A brief history of the National Endowment for the Arts
- Author: Ernesto Newman Mar 18, 2017,
Mar 18, 2017, 0:54
The National Endowment for the Arts and the National Endowment for the Humanities have always been ripe targets for conservatives looking to trim fat from the federal budget, but President Donald Trump's newly released blueprint proposes eliminating them entirely-and arts and humanities advocates are already gearing up for a fight.
Actor Adrien Brody broke his usual silence towards paparazzi this week when asked about President Donald Trump and the arts.
Get ready for an America that doesn't fund any works of art and where books by Trump are required reading.
President Trump's proposed budget calls for big cuts in a wide array of domestic programs - among them, agencies that fund the arts, humanities and public media.
New Jersey members of Congress should support continued funding of the National Endowment for the Humanities.
"The continuing education can be on topics like how to prepare for a disaster in your library, like a flood or hurricane. but also how to digitize collections in a correct way so your investment in the digital files is going to last for many years", said executive director Bill Veillette.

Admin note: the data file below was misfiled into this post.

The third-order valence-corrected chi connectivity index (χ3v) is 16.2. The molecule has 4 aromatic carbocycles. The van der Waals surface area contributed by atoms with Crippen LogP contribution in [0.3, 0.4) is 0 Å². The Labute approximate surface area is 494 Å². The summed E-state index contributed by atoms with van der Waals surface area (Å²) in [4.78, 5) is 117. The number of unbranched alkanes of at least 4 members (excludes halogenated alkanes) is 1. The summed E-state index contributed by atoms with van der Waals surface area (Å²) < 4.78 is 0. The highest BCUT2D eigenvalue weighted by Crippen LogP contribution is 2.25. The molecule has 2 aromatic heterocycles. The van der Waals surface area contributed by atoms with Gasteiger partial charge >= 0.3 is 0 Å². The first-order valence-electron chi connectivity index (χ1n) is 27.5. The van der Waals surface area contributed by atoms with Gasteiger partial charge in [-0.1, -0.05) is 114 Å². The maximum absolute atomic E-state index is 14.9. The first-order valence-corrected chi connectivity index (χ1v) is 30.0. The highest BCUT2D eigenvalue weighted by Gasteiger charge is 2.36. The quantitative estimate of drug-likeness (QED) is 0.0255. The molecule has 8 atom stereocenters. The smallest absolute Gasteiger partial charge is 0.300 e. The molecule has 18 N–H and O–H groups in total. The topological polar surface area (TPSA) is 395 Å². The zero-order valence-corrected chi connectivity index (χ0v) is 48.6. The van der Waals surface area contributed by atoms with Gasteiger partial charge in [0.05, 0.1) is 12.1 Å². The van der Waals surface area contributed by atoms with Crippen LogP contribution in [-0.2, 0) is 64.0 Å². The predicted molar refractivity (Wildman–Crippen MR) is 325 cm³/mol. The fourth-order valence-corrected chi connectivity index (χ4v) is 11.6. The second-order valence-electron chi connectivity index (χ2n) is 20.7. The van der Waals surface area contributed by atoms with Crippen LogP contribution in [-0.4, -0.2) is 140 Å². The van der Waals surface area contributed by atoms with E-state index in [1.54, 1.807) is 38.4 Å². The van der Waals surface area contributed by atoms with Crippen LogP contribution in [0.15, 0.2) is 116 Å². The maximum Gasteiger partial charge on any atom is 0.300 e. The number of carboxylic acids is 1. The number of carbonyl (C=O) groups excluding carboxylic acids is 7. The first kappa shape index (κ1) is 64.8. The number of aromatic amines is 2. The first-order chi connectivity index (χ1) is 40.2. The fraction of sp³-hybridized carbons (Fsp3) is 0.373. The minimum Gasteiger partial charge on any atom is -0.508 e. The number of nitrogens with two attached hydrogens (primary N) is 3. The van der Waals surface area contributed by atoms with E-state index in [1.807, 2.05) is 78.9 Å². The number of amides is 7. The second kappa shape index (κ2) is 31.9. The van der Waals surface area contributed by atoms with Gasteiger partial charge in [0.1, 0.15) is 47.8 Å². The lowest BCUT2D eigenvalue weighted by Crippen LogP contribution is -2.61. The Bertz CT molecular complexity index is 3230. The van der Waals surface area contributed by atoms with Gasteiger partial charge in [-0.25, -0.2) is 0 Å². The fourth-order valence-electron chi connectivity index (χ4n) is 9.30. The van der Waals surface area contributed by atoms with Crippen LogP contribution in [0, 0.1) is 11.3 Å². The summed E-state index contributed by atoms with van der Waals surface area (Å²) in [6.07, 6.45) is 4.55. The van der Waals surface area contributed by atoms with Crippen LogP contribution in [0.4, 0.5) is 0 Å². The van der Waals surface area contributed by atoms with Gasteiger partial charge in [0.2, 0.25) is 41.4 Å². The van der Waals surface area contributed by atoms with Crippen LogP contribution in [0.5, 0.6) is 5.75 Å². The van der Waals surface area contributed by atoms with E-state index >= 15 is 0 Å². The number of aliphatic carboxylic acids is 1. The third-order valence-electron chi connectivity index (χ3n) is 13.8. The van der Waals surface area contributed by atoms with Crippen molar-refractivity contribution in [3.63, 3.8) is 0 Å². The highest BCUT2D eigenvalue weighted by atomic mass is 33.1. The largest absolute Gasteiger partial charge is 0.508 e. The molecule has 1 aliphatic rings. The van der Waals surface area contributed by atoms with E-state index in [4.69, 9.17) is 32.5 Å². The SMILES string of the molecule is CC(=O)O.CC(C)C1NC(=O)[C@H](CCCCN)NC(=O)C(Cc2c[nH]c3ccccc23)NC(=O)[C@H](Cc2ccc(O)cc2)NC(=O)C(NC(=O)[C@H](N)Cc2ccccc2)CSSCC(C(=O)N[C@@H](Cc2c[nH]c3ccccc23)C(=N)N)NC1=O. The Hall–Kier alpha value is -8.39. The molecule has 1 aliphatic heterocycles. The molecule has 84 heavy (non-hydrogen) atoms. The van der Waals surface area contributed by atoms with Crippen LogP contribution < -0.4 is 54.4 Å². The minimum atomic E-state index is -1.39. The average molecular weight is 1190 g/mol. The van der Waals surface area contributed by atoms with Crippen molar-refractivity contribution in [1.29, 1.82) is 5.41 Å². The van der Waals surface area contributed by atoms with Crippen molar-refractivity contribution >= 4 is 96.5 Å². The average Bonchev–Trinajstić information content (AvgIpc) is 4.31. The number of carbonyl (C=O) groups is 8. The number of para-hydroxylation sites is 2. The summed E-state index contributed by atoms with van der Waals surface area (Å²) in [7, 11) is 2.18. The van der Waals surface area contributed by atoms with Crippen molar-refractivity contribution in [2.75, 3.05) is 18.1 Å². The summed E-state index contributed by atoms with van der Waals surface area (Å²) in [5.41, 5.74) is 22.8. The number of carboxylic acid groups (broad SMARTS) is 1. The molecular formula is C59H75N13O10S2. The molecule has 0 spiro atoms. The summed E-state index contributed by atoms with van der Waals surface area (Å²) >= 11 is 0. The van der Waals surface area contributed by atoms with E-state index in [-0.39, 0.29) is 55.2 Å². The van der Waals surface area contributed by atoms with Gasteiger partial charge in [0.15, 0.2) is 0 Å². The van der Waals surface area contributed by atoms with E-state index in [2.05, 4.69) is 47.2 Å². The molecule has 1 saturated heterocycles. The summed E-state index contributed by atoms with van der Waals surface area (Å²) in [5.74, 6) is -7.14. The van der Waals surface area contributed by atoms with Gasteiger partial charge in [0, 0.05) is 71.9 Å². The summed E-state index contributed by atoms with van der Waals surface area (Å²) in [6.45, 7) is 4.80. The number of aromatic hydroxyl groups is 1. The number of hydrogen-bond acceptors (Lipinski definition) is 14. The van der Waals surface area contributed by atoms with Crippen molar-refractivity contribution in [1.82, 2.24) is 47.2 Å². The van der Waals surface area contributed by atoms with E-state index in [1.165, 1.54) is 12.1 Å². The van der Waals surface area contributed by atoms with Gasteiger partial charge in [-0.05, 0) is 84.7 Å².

The same fate would also befall the National Endowment for the Humanities, which funds dozens of scholarly programs in California. "There's just nothing. The only way we can really raise money for some of these visionary projects is with the help of the NEA".
Both endowments have come under scrutiny in the past from conservatives looking to slash their funding or eliminate their funding entirely.
This isn't the first time federal-funded arts and culture programs have been on the chopping block, but agencies that rely on funds locally are preparing for the worst. Senator Kristen Gillibrand teamed up with 24 USA senators to write a letter to the President encouraging him to continue funding the NEA and NEH, calling them the "drivers of innovation and economic prosperity".
This year, the NEA is making $3.5 million in grants in MA.
"Right now, we're seeing a compounding of issues", he said, referring to the threat of cuts to funding streams for both after-school programs funding and arts. Calling the elimination of the NEA "the best thing for the arts in decades", he described "a closed art economy" where many theater companies with subsidies get barely half of their revenue from ticket sales - a scenario that he says is counterproductive to creating a competitive art economy. "For us to have that kind of stamp of approval has been fantastic in the growth of this company". "It doesn't seem like a move to save money so much as an ideological statement about what he thinks is important in our society and our country", said Steve Collins, executive director of the Hartford Symphony Orchestra.
A map of where NEA grants are distributed in MA. "Federal funding is an essential ingredient to making this possible". Proponents of the proposed cuts have said that the proposed elimination of the agencies will open the door to a freer arts market that forces artists to produce works that speak to local audiences, rather than to bureaucrats in Washington.